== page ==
From Each Day A New Beginning, by Karen Casey, December 1:
“’And it isn’t the thing you do, dear, it’s the thing you leave undone which gives you a bit of a heartache at the setting of the sun.’ ~Margaret Sangster”
A quality many of us share, a very human quality, is to expect near perfection from ourselves, to expect the impossible in all tasks done. I must rejoice for the good I do. Each time I pat myself on the back for a job well done, my confidence grows a little bit more. Recovery is best measured by my emotional and spiritual health, expressed in my apparent confidence and trust in “the process.” This is especially true now, in the middle of our national health crisis, as we learn to put aside our egos, sometimes staying at home, in the interest of protecting others.
Creeping perfectionism is a strange form of self-sabotage. At first it seems like such a good and healthy attitude. But setting realistic goals and doing my best to achieve them is very different from placing unyielding demands on myself and feeling “less-than” if I fail to meet them.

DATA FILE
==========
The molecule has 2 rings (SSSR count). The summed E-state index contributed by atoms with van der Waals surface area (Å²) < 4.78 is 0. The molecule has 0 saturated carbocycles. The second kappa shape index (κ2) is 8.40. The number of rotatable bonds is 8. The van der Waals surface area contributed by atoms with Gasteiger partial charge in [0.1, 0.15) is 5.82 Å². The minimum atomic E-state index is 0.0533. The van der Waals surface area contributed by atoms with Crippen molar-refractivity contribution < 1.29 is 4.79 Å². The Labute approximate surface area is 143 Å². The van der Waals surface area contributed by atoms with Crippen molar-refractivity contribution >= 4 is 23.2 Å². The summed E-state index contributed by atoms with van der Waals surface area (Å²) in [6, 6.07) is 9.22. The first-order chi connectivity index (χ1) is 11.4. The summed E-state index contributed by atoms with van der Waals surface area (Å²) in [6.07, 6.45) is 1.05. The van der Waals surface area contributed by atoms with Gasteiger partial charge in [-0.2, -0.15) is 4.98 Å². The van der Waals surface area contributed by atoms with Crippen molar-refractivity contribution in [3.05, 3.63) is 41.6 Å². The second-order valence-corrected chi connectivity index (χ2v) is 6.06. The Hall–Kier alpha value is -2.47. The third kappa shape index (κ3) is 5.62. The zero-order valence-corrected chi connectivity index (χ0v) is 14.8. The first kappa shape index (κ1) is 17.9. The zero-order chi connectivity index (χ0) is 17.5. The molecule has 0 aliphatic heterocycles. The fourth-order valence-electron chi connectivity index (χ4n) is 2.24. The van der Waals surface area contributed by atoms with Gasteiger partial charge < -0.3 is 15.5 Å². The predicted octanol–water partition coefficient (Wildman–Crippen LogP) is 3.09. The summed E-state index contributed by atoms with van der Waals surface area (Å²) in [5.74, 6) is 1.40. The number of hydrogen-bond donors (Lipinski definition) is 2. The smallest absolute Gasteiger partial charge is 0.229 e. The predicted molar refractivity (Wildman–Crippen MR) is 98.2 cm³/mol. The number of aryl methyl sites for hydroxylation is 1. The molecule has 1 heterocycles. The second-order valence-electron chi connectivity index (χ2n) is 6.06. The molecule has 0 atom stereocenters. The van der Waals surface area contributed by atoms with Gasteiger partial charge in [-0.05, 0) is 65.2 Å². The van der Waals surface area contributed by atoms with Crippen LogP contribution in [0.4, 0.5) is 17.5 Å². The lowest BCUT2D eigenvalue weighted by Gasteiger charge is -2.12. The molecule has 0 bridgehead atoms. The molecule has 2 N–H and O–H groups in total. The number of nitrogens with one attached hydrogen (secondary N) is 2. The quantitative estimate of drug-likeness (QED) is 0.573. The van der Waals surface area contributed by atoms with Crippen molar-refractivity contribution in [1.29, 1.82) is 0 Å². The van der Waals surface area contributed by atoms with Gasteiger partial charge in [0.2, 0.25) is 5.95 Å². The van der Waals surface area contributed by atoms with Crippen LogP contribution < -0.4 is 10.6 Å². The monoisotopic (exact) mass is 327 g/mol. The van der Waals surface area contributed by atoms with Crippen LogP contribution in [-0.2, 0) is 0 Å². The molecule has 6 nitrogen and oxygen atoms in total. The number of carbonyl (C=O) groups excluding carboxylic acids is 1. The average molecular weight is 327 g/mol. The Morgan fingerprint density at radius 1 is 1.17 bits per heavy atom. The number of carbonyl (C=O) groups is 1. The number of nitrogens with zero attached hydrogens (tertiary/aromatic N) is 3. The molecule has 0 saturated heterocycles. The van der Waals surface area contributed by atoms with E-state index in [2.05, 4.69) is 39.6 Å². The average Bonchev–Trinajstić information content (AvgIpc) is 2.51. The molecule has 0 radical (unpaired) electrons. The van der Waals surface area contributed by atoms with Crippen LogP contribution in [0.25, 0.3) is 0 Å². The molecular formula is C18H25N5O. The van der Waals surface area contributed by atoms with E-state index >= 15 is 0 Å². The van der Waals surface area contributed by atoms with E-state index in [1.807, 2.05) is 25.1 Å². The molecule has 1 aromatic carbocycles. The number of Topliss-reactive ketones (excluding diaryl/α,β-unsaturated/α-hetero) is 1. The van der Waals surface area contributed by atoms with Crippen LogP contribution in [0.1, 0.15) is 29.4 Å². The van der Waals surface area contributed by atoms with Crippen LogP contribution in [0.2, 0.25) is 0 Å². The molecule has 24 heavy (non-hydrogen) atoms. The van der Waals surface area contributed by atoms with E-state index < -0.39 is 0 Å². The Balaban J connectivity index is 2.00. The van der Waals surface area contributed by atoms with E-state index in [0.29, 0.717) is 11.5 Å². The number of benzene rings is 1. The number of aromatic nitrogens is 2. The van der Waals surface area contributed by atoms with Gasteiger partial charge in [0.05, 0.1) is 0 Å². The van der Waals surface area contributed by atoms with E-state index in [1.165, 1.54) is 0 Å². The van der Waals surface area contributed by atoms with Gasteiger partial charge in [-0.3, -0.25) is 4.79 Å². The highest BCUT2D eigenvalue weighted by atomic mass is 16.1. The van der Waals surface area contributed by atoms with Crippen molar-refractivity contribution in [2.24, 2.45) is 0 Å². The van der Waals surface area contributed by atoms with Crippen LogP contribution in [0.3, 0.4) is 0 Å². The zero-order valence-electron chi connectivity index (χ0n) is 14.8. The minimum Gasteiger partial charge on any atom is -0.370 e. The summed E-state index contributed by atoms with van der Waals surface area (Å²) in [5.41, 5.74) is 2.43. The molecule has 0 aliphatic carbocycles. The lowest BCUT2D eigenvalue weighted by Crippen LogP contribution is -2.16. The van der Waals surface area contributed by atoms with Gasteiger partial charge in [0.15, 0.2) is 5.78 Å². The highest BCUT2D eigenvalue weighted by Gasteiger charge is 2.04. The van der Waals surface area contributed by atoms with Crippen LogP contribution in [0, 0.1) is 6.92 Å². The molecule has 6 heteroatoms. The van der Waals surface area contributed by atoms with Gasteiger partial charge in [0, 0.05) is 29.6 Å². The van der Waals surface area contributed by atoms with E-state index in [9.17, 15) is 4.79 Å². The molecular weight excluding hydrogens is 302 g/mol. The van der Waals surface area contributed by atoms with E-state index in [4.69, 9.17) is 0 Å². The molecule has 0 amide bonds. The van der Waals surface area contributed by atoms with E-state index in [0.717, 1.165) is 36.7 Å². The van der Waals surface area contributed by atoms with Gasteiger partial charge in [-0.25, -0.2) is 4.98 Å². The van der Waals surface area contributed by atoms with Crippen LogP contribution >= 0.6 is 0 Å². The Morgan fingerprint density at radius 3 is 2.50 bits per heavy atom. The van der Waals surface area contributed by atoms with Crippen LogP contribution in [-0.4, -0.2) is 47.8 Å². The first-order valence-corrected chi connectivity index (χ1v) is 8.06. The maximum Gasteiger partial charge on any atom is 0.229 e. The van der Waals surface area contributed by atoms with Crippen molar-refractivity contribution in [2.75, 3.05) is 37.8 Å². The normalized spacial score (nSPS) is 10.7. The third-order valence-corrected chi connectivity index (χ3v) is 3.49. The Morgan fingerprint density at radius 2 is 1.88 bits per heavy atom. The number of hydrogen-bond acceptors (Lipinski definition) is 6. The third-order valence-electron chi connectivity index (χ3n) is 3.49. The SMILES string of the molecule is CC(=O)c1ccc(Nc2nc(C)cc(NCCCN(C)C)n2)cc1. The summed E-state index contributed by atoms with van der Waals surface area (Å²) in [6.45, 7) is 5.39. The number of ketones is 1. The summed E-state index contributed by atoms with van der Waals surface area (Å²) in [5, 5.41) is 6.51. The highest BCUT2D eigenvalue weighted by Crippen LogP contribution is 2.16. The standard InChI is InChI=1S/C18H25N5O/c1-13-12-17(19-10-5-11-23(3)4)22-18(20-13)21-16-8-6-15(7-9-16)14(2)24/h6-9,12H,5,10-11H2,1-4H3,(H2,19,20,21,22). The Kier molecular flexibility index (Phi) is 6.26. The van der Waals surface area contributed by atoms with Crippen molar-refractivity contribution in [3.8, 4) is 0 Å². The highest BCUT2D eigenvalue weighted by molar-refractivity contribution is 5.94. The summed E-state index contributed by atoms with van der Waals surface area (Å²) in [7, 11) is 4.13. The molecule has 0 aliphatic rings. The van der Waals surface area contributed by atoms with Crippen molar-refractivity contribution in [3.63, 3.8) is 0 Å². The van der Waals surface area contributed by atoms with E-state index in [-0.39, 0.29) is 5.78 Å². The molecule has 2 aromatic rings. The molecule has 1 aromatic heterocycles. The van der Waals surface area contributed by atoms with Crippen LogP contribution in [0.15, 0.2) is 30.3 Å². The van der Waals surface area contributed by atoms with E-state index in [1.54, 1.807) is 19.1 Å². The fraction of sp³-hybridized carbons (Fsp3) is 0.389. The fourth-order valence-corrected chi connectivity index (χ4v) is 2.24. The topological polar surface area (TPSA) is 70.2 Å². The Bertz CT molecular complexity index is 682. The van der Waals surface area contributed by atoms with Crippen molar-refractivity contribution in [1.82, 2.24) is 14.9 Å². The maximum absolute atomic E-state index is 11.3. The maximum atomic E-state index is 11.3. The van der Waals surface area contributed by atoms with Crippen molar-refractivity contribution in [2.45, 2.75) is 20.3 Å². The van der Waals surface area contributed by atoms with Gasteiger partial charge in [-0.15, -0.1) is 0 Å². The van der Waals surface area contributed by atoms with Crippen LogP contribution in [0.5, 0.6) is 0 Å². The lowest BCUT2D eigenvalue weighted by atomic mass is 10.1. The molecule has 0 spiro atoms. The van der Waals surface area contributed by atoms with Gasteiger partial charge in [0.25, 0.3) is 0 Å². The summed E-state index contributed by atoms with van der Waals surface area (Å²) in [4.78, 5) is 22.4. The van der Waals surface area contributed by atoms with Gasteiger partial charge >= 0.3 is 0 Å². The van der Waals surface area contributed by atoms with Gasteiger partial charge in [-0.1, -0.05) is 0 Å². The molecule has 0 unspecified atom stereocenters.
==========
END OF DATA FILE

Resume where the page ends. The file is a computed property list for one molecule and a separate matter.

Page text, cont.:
It all boils down to being honest and knowing myself as I am, not as I think I should be. Knowing myself and coming away liking myself—well, for many of us that’s a process that takes a long time. Holding onto realistic aspirations can be a healthy thing. But demanding perfection of myself and worse, punishing myself when I fall short, is not healthy. It’s a bitter tyrant holding a whip at my back.
Strong language, yes. But not as strong as the sting of that whip on my back. I’m happy to be free of it. I love my recovery fellowship where I’m just one in a community of equals, where I can mess up and they love me anyway. I’ve grown up in the rooms all these years and I’ve learned to love myself, warts and all. This is where I found my humanity. I am truly blessed and happy to be alive, now more than ever as we join elbows 🙂 to strengthen our communities. Thank you, HP!